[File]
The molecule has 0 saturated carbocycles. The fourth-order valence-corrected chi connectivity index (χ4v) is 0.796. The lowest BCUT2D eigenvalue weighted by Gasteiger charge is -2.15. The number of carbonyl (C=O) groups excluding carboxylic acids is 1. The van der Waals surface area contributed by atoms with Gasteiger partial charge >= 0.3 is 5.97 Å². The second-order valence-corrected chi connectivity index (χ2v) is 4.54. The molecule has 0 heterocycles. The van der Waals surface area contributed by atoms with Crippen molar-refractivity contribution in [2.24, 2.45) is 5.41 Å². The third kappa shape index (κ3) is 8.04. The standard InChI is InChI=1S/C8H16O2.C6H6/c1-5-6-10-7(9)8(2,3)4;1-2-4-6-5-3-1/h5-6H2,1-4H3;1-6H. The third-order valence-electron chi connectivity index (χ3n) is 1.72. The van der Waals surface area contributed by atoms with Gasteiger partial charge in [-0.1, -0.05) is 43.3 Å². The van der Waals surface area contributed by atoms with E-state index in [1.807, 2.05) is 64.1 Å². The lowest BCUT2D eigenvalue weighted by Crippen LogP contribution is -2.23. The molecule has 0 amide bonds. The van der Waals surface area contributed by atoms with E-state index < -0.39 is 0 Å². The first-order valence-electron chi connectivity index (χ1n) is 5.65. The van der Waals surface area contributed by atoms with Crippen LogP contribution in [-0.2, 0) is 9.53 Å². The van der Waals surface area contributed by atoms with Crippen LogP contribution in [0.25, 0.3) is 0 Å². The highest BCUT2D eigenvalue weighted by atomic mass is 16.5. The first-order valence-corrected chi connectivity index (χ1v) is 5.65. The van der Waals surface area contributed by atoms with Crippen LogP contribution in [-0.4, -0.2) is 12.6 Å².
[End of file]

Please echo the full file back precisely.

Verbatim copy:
The molecule has 0 saturated carbocycles. The fourth-order valence-corrected chi connectivity index (χ4v) is 0.796. The lowest BCUT2D eigenvalue weighted by Gasteiger charge is -2.15. The number of carbonyl (C=O) groups excluding carboxylic acids is 1. The van der Waals surface area contributed by atoms with Gasteiger partial charge >= 0.3 is 5.97 Å². The second-order valence-corrected chi connectivity index (χ2v) is 4.54. The molecule has 0 heterocycles. The van der Waals surface area contributed by atoms with Crippen molar-refractivity contribution in [2.24, 2.45) is 5.41 Å². The third kappa shape index (κ3) is 8.04. The standard InChI is InChI=1S/C8H16O2.C6H6/c1-5-6-10-7(9)8(2,3)4;1-2-4-6-5-3-1/h5-6H2,1-4H3;1-6H. The third-order valence-electron chi connectivity index (χ3n) is 1.72. The van der Waals surface area contributed by atoms with Gasteiger partial charge in [-0.1, -0.05) is 43.3 Å². The van der Waals surface area contributed by atoms with E-state index in [1.807, 2.05) is 64.1 Å². The lowest BCUT2D eigenvalue weighted by Crippen LogP contribution is -2.23. The molecule has 0 amide bonds. The van der Waals surface area contributed by atoms with E-state index < -0.39 is 0 Å². The first-order valence-electron chi connectivity index (χ1n) is 5.65. The van der Waals surface area contributed by atoms with Crippen LogP contribution in [-0.2, 0) is 9.53 Å². The van der Waals surface area contributed by atoms with Crippen LogP contribution in [0.25, 0.3) is 0 Å². The highest BCUT2D eigenvalue weighted by atomic mass is 16.5. The first-order valence-corrected chi connectivity index (χ1v) is 5.65. The van der Waals surface area contributed by atoms with Crippen LogP contribution in [-0.4, -0.2) is 12.6 Å².